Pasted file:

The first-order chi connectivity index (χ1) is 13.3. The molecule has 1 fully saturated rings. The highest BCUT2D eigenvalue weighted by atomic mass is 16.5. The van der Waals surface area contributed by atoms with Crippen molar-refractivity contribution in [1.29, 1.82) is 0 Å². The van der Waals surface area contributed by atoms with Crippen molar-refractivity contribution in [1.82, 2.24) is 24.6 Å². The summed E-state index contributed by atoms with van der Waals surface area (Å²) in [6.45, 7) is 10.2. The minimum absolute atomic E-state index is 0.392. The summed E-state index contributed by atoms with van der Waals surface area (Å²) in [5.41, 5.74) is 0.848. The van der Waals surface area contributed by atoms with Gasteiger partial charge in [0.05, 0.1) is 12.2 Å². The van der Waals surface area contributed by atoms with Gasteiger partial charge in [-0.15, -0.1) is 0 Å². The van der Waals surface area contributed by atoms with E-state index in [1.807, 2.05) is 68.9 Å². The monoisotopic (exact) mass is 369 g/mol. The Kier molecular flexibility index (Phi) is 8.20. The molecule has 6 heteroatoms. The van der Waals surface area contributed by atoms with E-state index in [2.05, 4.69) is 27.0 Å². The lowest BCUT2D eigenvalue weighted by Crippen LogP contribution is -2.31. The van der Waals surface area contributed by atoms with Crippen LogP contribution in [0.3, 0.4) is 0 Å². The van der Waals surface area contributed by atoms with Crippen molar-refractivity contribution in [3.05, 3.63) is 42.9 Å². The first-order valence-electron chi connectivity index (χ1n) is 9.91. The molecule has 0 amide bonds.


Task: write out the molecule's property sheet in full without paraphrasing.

The first-order chi connectivity index (χ1) is 13.3. The molecule has 1 fully saturated rings. The highest BCUT2D eigenvalue weighted by atomic mass is 16.5. The van der Waals surface area contributed by atoms with Crippen molar-refractivity contribution in [1.29, 1.82) is 0 Å². The van der Waals surface area contributed by atoms with Crippen molar-refractivity contribution in [1.82, 2.24) is 24.6 Å². The summed E-state index contributed by atoms with van der Waals surface area (Å²) in [6.45, 7) is 10.2. The minimum absolute atomic E-state index is 0.392. The summed E-state index contributed by atoms with van der Waals surface area (Å²) in [5.41, 5.74) is 0.848. The van der Waals surface area contributed by atoms with Gasteiger partial charge in [0.05, 0.1) is 12.2 Å². The van der Waals surface area contributed by atoms with Gasteiger partial charge in [-0.15, -0.1) is 0 Å². The van der Waals surface area contributed by atoms with E-state index in [1.807, 2.05) is 68.9 Å². The monoisotopic (exact) mass is 369 g/mol. The Kier molecular flexibility index (Phi) is 8.20. The molecule has 6 heteroatoms. The van der Waals surface area contributed by atoms with E-state index in [2.05, 4.69) is 27.0 Å². The lowest BCUT2D eigenvalue weighted by Crippen LogP contribution is -2.31. The van der Waals surface area contributed by atoms with Crippen LogP contribution in [0.3, 0.4) is 0 Å². The van der Waals surface area contributed by atoms with Crippen molar-refractivity contribution in [3.05, 3.63) is 42.9 Å². The first-order valence-electron chi connectivity index (χ1n) is 9.91. The molecule has 0 amide bonds.